A strange and lonely business, lighthouse keeping. And one with a crushing burden to bear.
It does not help when ghost ships appear out there on the waves to whisper up to the bleak towers of past disasters.
What are lighthouses, but an attempt to warn mariners away from error, to focus the concentration of a weary sailor who has almost made it to land, to prevent fatal, irreversible mistakes.
For who would drive a ship onto the sands on purpose?
A jealous lover, perhaps?
The Goodwin Sands is a ten-mile sandbank which guards the narrowest part of the English channel. It lies six miles off Deal, in Kent, and is guarded zealously by a great white light house which stands on the White Cliffs at South Foreland.
It has claimed some 2,000 ships since records began, and countless lives.
In February 1748, a schooner continued its journey to Portugal, past the white cliffs.
The captain, John Reed, had just married a beautiful wife.
He had brought her along for a honeymoon. And her mother. And all the wedding guests. It was to be a jovial voyage, his first as a married man.
It was perhaps unwise to bring the first mate along.
For John Rivers had always held a candle for the bride. Indeed, he was passionately jealous. Just how much his captain knew of this is uncertain, but Rivers’s actions revealed he would go to any measures to put an end to the happy couple’s future.
It is said that as the ship neared the Goodwin sands, something in Rivers snapped.
He unhitched a huge belaying pin – something which secures rigging – and bludgeoned the helmsman’s skull until he fell from his place at the wheel.
And then Rivers took charge, steering the Lady Lovibond hard over until with a sickening crunch, it hit the sands.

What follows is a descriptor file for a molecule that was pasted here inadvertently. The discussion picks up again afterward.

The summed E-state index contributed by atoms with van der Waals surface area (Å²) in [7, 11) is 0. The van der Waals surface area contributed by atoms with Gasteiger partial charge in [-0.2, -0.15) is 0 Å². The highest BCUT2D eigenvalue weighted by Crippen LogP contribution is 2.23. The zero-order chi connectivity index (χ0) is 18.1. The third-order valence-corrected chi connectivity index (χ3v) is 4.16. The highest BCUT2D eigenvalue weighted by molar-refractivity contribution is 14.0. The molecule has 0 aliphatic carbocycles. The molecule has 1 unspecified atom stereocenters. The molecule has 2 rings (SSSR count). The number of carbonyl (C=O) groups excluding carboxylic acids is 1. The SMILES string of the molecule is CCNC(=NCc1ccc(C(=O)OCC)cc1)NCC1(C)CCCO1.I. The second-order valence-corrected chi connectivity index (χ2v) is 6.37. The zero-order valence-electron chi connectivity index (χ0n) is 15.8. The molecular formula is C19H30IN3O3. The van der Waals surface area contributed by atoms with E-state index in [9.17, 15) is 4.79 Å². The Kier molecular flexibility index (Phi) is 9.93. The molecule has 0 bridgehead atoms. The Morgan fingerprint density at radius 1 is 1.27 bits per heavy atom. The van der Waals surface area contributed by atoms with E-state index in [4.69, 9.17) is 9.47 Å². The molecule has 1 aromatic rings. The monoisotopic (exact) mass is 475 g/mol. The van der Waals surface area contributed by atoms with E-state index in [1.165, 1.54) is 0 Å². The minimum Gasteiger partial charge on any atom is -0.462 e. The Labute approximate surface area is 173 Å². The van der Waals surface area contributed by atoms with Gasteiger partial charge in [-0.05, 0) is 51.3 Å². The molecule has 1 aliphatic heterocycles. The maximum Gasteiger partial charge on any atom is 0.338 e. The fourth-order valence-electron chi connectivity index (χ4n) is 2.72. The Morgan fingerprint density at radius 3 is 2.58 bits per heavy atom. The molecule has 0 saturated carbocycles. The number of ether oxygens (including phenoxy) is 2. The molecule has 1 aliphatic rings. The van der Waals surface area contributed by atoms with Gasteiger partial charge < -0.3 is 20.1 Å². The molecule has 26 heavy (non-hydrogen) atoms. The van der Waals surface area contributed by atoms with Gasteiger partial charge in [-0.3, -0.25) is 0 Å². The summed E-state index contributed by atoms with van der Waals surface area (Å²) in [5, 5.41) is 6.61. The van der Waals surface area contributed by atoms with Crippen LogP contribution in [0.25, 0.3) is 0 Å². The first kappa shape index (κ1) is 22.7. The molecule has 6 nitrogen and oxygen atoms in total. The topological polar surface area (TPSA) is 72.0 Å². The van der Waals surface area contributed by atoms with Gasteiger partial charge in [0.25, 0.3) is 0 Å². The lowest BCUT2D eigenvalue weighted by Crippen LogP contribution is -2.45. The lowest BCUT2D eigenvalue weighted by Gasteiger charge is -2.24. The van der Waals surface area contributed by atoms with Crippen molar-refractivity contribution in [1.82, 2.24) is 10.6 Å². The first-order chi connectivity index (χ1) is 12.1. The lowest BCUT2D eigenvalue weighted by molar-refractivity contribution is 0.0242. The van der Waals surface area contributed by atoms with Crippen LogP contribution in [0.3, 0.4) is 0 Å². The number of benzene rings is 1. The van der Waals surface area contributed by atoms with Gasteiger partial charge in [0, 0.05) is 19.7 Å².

That sound must have reverberated upwards to William Knott, posted in the lighthouse. One never forgets the sound of a tragedy. It seems obscene that the sounds of everyday small mishaps like the dropping of a glass or the breaking of a box can be shared by the great life-shattering events, by a great wrecked ship disintegrating in the forces of a lawless sea.
Poor William. to hear the cries and be able to do nothing. His only weapon was his light, back then in 1748. Every 50 years, it is said, the ghost ship sailed again, out there in the English Channel.
William was the first of a dynasty of lighthouse keepers who became more potent as technology came to their aid.
The Knott family is one of three famous lighthouse keeping families in Britain. The other two are the Darlings (of Grace Darling fame) and the Halls. The three families intermarried, and shared the trade and the expertise and the crushing responsibility.
William would not live to see the wonders of the modern world, but his descendant, Henry Thomas Knott, lived on at the light house until 1877.
This lighthouse is special. It was here they first tried out electric lights; here that Guglielmo Marconi experimented tirelessly to send messages to France using radio waves; and here that the first ship-to-shore distress message was sent after a steam ship ran into the lightship at Goodwin.
The lighthouse at South Foreland closed in 1988. And yesterday, as the mists closed in over the channel, we went to see it.
A lovely pale Victorian sentry, it almost blended with the mist. Its interior uncompromisingly utilitarian, I can only conclude that lighthouse keeping women did not deem decor necessary, in the face of all this life-saving. It is far away from everywhere, from towns and villages, down a gravelled track to the cliffs. The wind whistles round its head and it holds its own.
It’s a strange and lonely business, lighthouse keeping.